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On single engine aircraft from the pilots’ perspective, “torque” is the left turning tendency of an engine aircraft. Torque is made of four types of twisting motions around one of the three axes of an aircraft.

  • Torque

  • Corkscrew slipstream

  • Gyroscopic Action

  • P-Factor


Let’s go back and back at Newton’s third law, which is “for every action, there is an equal and opposite reaction”. As for aircraft the engine components and propeller are revolving in one direction, while an equal force is trying to rotate an aircraft in an opposite direction, this is called torque.

Corkscrew slipstream:

Corkscrew or spiraling slipstream is the air from the propeller rotating around the fuselage of the aircraft. During takeoff or when reaching a power-on stall, the rotating air impacts the left side of vertical tail surface, which causes a yawing motion on the aircraft.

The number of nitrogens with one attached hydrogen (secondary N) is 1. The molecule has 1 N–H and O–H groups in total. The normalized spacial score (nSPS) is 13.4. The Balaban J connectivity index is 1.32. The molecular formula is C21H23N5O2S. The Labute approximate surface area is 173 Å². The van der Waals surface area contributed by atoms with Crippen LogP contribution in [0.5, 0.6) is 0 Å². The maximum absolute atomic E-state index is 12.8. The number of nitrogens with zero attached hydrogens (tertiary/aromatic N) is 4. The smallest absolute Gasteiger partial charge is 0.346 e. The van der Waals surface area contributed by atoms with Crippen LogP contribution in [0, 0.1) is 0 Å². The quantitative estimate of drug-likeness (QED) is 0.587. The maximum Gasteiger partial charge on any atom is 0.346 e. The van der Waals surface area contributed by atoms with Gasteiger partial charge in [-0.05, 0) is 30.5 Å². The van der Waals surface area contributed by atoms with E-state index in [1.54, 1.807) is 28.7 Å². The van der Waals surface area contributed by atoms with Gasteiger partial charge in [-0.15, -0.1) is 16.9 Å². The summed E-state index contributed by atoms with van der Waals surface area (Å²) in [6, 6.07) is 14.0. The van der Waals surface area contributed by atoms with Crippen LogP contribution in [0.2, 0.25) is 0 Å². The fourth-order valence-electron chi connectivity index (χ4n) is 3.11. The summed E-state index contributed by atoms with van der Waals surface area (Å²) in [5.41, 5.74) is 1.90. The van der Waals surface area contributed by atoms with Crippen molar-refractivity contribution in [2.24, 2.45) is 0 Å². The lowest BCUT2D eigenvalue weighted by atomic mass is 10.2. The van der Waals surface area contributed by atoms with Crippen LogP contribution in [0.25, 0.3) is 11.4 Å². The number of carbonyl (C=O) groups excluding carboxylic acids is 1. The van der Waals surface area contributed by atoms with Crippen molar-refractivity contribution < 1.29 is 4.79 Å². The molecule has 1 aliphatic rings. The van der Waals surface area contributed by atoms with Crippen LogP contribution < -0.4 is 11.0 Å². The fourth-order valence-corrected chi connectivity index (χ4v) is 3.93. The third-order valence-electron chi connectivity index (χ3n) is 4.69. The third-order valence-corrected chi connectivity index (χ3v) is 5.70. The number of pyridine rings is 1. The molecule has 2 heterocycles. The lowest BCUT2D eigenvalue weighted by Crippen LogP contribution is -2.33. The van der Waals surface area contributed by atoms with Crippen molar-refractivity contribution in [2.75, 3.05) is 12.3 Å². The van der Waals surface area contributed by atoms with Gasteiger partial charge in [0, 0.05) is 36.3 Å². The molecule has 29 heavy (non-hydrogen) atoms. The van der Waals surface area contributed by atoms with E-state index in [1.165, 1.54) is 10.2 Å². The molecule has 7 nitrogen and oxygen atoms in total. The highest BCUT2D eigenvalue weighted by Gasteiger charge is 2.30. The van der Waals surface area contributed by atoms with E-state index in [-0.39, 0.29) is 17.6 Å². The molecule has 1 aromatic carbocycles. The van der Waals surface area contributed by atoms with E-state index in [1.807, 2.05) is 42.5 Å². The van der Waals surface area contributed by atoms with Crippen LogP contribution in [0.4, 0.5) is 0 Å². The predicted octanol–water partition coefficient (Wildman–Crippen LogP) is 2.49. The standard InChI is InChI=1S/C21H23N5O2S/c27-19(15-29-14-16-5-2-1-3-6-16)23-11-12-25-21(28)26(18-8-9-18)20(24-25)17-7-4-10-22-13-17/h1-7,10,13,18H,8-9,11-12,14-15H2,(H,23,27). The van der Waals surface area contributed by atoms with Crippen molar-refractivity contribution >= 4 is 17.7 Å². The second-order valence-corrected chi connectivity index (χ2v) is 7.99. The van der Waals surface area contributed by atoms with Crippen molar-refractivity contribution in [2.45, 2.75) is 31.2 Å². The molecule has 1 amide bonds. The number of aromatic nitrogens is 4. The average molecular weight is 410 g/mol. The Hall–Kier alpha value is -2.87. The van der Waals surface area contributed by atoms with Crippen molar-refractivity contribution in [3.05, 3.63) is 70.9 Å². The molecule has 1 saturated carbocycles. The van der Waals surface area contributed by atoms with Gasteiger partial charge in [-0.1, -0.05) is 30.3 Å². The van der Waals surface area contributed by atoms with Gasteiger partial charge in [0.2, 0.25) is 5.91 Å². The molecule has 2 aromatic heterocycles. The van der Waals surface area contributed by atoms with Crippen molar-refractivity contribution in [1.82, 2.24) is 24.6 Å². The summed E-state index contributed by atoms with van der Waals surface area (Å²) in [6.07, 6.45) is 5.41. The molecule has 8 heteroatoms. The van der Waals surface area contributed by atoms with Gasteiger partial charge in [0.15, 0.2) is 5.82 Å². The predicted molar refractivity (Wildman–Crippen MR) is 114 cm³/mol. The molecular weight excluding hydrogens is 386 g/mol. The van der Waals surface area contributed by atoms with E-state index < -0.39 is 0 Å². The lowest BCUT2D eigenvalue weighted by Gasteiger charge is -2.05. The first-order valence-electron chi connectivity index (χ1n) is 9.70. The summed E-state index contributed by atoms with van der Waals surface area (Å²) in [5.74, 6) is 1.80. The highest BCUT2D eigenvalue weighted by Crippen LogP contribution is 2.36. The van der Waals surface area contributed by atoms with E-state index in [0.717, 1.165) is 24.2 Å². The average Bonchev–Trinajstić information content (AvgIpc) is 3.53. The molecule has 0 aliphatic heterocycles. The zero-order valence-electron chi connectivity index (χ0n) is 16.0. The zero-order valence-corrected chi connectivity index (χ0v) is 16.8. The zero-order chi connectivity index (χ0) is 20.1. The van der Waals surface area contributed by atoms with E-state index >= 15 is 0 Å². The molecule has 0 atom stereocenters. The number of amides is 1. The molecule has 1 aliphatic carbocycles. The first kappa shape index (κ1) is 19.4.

Gyroscopic Action:

In this case when a force is placed on a rotating propeller to deflect it out of its plane of rotation, the result is a force 90 degrees ahead and in the direction of rotation, which causes a yawing motion.


P-Factor is caused by the aircraft propeller during high angle of attack (AOA). The downward moving blade takes a greater “bite” of air, than the blade that is moving upward. This causes the trust to move over to the right, causing the aircraft to yaw to the left around the vertical axis.


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